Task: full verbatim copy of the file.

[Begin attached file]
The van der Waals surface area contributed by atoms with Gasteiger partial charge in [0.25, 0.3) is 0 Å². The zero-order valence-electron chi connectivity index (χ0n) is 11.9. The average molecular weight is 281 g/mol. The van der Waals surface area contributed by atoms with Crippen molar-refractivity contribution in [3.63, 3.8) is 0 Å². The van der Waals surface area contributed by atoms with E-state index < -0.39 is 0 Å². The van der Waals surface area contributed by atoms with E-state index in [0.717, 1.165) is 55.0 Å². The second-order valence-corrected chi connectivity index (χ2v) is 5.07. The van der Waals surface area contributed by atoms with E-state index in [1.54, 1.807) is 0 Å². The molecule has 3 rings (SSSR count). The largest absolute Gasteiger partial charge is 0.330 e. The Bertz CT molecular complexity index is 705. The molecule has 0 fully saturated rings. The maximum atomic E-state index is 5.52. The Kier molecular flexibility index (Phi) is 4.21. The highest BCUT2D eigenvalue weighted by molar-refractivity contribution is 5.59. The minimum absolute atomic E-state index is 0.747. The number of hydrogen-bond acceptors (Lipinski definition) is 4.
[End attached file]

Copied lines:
The van der Waals surface area contributed by atoms with Gasteiger partial charge in [0.25, 0.3) is 0 Å². The zero-order valence-electron chi connectivity index (χ0n) is 11.9. The average molecular weight is 281 g/mol. The van der Waals surface area contributed by atoms with Crippen molar-refractivity contribution in [3.63, 3.8) is 0 Å². The van der Waals surface area contributed by atoms with E-state index < -0.39 is 0 Å². The van der Waals surface area contributed by atoms with E-state index in [0.717, 1.165) is 55.0 Å². The second-order valence-corrected chi connectivity index (χ2v) is 5.07. The van der Waals surface area contributed by atoms with E-state index in [1.54, 1.807) is 0 Å². The molecule has 3 rings (SSSR count). The largest absolute Gasteiger partial charge is 0.330 e. The Bertz CT molecular complexity index is 705. The molecule has 0 fully saturated rings. The maximum atomic E-state index is 5.52. The Kier molecular flexibility index (Phi) is 4.21. The highest BCUT2D eigenvalue weighted by molar-refractivity contribution is 5.59. The minimum absolute atomic E-state index is 0.747. The number of hydrogen-bond acceptors (Lipinski definition) is 4.